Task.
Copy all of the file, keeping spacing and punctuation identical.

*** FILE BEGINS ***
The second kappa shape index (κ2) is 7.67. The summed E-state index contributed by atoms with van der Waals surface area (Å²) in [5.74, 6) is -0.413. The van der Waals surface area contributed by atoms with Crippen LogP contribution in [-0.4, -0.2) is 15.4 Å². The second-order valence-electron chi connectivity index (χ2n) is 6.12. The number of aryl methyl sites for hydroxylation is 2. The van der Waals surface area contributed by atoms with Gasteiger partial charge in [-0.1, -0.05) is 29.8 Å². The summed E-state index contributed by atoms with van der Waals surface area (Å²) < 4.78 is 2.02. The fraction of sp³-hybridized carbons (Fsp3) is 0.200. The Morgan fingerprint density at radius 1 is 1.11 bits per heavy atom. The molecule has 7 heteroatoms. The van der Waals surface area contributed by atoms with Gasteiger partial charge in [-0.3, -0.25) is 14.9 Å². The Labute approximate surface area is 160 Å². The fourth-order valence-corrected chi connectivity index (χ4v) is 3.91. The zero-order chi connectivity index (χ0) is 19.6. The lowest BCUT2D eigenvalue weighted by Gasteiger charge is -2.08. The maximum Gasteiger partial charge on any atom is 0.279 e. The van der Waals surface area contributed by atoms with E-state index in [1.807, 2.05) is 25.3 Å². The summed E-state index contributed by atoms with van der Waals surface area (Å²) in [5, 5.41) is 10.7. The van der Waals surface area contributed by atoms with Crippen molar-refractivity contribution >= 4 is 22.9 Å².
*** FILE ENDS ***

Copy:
The second kappa shape index (κ2) is 7.67. The summed E-state index contributed by atoms with van der Waals surface area (Å²) in [5.74, 6) is -0.413. The van der Waals surface area contributed by atoms with Crippen LogP contribution in [-0.4, -0.2) is 15.4 Å². The second-order valence-electron chi connectivity index (χ2n) is 6.12. The number of aryl methyl sites for hydroxylation is 2. The van der Waals surface area contributed by atoms with Gasteiger partial charge in [-0.1, -0.05) is 29.8 Å². The summed E-state index contributed by atoms with van der Waals surface area (Å²) < 4.78 is 2.02. The fraction of sp³-hybridized carbons (Fsp3) is 0.200. The Morgan fingerprint density at radius 1 is 1.11 bits per heavy atom. The molecule has 7 heteroatoms. The van der Waals surface area contributed by atoms with Gasteiger partial charge in [-0.3, -0.25) is 14.9 Å². The Labute approximate surface area is 160 Å². The fourth-order valence-corrected chi connectivity index (χ4v) is 3.91. The zero-order chi connectivity index (χ0) is 19.6. The lowest BCUT2D eigenvalue weighted by Gasteiger charge is -2.08. The maximum Gasteiger partial charge on any atom is 0.279 e. The van der Waals surface area contributed by atoms with E-state index in [1.807, 2.05) is 25.3 Å². The summed E-state index contributed by atoms with van der Waals surface area (Å²) in [5, 5.41) is 10.7. The van der Waals surface area contributed by atoms with Crippen molar-refractivity contribution >= 4 is 22.9 Å².